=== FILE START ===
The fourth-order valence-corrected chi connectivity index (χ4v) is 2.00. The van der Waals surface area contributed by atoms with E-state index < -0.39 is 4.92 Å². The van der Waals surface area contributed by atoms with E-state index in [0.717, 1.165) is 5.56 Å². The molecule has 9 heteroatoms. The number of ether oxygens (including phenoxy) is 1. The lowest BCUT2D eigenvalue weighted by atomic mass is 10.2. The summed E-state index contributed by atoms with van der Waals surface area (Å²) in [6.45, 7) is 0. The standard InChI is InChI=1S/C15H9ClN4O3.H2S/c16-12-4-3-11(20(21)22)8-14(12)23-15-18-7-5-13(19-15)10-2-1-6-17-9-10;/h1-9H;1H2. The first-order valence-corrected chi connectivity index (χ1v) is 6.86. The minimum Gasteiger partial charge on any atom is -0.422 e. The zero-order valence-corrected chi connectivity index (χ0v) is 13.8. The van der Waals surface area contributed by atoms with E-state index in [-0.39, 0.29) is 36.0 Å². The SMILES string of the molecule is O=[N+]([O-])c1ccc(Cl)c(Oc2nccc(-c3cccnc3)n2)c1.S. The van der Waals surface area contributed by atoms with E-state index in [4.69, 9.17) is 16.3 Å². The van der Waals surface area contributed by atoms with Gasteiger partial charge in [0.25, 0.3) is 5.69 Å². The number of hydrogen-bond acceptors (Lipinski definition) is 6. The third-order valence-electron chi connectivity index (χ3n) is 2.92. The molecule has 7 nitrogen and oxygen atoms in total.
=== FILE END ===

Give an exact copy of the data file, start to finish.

The fourth-order valence-corrected chi connectivity index (χ4v) is 2.00. The van der Waals surface area contributed by atoms with E-state index < -0.39 is 4.92 Å². The van der Waals surface area contributed by atoms with E-state index in [0.717, 1.165) is 5.56 Å². The molecule has 9 heteroatoms. The number of ether oxygens (including phenoxy) is 1. The lowest BCUT2D eigenvalue weighted by atomic mass is 10.2. The summed E-state index contributed by atoms with van der Waals surface area (Å²) in [6.45, 7) is 0. The standard InChI is InChI=1S/C15H9ClN4O3.H2S/c16-12-4-3-11(20(21)22)8-14(12)23-15-18-7-5-13(19-15)10-2-1-6-17-9-10;/h1-9H;1H2. The first-order valence-corrected chi connectivity index (χ1v) is 6.86. The minimum Gasteiger partial charge on any atom is -0.422 e. The zero-order valence-corrected chi connectivity index (χ0v) is 13.8. The van der Waals surface area contributed by atoms with E-state index in [-0.39, 0.29) is 36.0 Å². The SMILES string of the molecule is O=[N+]([O-])c1ccc(Cl)c(Oc2nccc(-c3cccnc3)n2)c1.S. The van der Waals surface area contributed by atoms with E-state index in [4.69, 9.17) is 16.3 Å². The van der Waals surface area contributed by atoms with Gasteiger partial charge in [0.25, 0.3) is 5.69 Å². The number of hydrogen-bond acceptors (Lipinski definition) is 6. The third-order valence-electron chi connectivity index (χ3n) is 2.92. The molecule has 7 nitrogen and oxygen atoms in total.